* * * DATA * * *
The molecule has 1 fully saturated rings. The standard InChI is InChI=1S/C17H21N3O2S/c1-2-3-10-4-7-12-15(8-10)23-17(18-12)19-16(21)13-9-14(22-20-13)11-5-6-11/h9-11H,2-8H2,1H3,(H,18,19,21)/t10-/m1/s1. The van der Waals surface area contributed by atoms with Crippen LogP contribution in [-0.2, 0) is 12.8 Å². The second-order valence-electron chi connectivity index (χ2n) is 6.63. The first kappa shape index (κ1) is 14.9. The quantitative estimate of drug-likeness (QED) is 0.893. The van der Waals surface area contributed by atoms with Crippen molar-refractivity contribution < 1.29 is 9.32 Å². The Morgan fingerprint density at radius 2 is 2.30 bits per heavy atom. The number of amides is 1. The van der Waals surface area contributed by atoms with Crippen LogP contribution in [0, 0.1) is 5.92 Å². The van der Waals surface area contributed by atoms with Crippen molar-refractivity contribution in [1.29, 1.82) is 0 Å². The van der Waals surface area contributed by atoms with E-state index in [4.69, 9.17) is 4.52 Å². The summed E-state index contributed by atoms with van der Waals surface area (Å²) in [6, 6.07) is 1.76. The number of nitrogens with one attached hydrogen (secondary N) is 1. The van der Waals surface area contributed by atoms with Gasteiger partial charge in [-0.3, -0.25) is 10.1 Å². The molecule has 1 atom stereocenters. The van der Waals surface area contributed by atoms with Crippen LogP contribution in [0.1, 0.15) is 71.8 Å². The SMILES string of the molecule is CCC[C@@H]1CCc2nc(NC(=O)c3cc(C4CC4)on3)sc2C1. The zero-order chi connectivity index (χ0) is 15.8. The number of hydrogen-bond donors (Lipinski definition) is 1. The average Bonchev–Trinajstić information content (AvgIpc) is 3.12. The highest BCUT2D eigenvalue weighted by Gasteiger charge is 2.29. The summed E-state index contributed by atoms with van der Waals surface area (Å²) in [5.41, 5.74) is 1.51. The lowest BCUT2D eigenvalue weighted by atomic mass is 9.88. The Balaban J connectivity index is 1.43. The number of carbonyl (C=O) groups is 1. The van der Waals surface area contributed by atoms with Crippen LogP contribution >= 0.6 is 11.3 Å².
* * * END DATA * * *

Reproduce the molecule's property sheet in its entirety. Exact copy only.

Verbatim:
The molecule has 1 fully saturated rings. The standard InChI is InChI=1S/C17H21N3O2S/c1-2-3-10-4-7-12-15(8-10)23-17(18-12)19-16(21)13-9-14(22-20-13)11-5-6-11/h9-11H,2-8H2,1H3,(H,18,19,21)/t10-/m1/s1. The van der Waals surface area contributed by atoms with Crippen LogP contribution in [-0.2, 0) is 12.8 Å². The second-order valence-electron chi connectivity index (χ2n) is 6.63. The first kappa shape index (κ1) is 14.9. The quantitative estimate of drug-likeness (QED) is 0.893. The van der Waals surface area contributed by atoms with Crippen molar-refractivity contribution < 1.29 is 9.32 Å². The Morgan fingerprint density at radius 2 is 2.30 bits per heavy atom. The number of amides is 1. The van der Waals surface area contributed by atoms with Crippen LogP contribution in [0, 0.1) is 5.92 Å². The van der Waals surface area contributed by atoms with Crippen molar-refractivity contribution in [1.29, 1.82) is 0 Å². The van der Waals surface area contributed by atoms with E-state index in [4.69, 9.17) is 4.52 Å². The summed E-state index contributed by atoms with van der Waals surface area (Å²) in [6, 6.07) is 1.76. The number of nitrogens with one attached hydrogen (secondary N) is 1. The van der Waals surface area contributed by atoms with Gasteiger partial charge in [-0.3, -0.25) is 10.1 Å². The molecule has 1 atom stereocenters. The van der Waals surface area contributed by atoms with Crippen LogP contribution in [0.1, 0.15) is 71.8 Å². The SMILES string of the molecule is CCC[C@@H]1CCc2nc(NC(=O)c3cc(C4CC4)on3)sc2C1. The zero-order chi connectivity index (χ0) is 15.8. The number of hydrogen-bond donors (Lipinski definition) is 1. The average Bonchev–Trinajstić information content (AvgIpc) is 3.12. The highest BCUT2D eigenvalue weighted by Gasteiger charge is 2.29. The summed E-state index contributed by atoms with van der Waals surface area (Å²) in [5.41, 5.74) is 1.51. The lowest BCUT2D eigenvalue weighted by atomic mass is 9.88. The Balaban J connectivity index is 1.43. The number of carbonyl (C=O) groups is 1. The van der Waals surface area contributed by atoms with Crippen LogP contribution >= 0.6 is 11.3 Å².